As a reminder, all university-sponsored travel has been suspended for faculty, staff and students until further notice, and beginning Monday, March 16, the university is moving to a virtual learning environment and, as a consequence, is also moving to an operating status of a telework flexible environment. 

Please refer to Georgetown’s travel guidance on our website

We know that we have many members of our community with friends and family members who may be impacted by the virus. We encourage anyone who might need support to reach out to university resources, including the Office of Campus Ministry, Counseling and Psychiatric Services (CAPS) and Faculty and Staff Assistance Program (FSAP).

Thank you for your patience and cooperation as we work through this evolving public health emergency. You can find all university updates, answers to frequently asked questions and other resources related to coronavirus on the Georgetown University website.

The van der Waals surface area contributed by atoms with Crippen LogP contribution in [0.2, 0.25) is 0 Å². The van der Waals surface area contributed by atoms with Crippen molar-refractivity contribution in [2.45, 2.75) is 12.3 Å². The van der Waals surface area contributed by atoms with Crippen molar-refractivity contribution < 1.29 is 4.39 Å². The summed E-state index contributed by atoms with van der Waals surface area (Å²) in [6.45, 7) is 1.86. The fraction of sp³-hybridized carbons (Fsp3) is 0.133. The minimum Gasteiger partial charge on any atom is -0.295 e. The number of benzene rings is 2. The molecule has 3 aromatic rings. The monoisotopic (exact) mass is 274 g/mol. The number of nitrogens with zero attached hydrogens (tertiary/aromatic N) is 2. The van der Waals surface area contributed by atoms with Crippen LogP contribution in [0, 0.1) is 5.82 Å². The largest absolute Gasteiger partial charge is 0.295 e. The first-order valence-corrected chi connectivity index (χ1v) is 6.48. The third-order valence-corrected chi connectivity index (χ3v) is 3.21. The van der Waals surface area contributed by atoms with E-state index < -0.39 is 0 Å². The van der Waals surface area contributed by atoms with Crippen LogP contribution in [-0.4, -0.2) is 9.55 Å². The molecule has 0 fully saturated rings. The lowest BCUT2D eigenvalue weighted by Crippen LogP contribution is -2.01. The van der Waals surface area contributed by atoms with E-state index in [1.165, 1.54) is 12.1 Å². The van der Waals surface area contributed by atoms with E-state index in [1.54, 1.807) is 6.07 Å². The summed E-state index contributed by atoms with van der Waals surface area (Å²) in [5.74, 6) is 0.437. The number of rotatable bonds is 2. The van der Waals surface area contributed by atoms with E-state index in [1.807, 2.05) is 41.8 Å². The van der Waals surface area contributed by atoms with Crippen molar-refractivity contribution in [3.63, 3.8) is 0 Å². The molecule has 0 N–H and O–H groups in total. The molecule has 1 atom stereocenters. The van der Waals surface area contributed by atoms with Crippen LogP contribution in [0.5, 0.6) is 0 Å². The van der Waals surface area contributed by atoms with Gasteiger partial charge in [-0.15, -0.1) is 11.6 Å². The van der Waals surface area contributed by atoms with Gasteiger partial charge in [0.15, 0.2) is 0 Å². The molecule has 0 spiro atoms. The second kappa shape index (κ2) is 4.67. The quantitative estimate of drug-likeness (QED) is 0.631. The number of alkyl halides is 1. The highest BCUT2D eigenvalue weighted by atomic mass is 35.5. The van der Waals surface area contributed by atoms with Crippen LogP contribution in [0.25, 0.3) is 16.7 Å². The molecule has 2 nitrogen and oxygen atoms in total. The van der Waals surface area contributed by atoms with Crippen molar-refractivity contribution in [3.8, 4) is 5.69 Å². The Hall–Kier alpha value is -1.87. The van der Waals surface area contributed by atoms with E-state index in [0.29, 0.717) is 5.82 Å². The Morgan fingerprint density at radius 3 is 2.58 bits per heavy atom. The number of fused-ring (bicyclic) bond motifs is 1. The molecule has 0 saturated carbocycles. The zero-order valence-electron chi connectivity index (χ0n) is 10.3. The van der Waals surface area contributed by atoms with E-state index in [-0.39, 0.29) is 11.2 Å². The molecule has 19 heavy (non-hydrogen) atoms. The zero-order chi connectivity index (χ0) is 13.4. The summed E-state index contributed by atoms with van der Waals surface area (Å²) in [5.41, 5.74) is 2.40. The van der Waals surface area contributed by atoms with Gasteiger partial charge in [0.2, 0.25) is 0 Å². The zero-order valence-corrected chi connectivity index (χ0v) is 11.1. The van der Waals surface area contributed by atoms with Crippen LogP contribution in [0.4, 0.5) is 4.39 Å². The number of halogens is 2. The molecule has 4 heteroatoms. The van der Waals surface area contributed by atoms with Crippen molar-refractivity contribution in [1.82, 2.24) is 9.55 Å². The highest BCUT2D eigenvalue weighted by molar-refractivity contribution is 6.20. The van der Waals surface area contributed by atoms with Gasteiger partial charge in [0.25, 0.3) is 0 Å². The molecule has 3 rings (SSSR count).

Sincerely,

Vince WinklerPrins, MD, FAAFP

Chief Public Health Officer

Shopping is an important tourism and service activity in London. Of particular interest are the stores of Jermyn Street with their bespoke shops and their tailors.

Chatham House sets the rules for chats while accommodating many prime ministers

Why Thanksgiving Is the Best Time to Travel Business – Huff Post

By Huff Post

Everyone’s getting ready for turkey and some serious travel, but maybe what I should do is fly business and grab the turkey in Amsterdam instead.

Because as everyone goes home to spend some time with the fam bam on the cheapest price they can, no one is going abroad. In fact, the international business travel sector suffers the most during this timeframe. (“Hey hon, gotta skip Thanksgiving this year because I got to meet with a few contractors in Budapest,” just doesn’t have the same ring as “pass the gravy.”) As a result, a lot of the airlines slash prices for premium travel to fill capacity. If you’ve got a hankering to fly international business, this is one of the most affordable times to do it all year. Business for $1000? It can be done.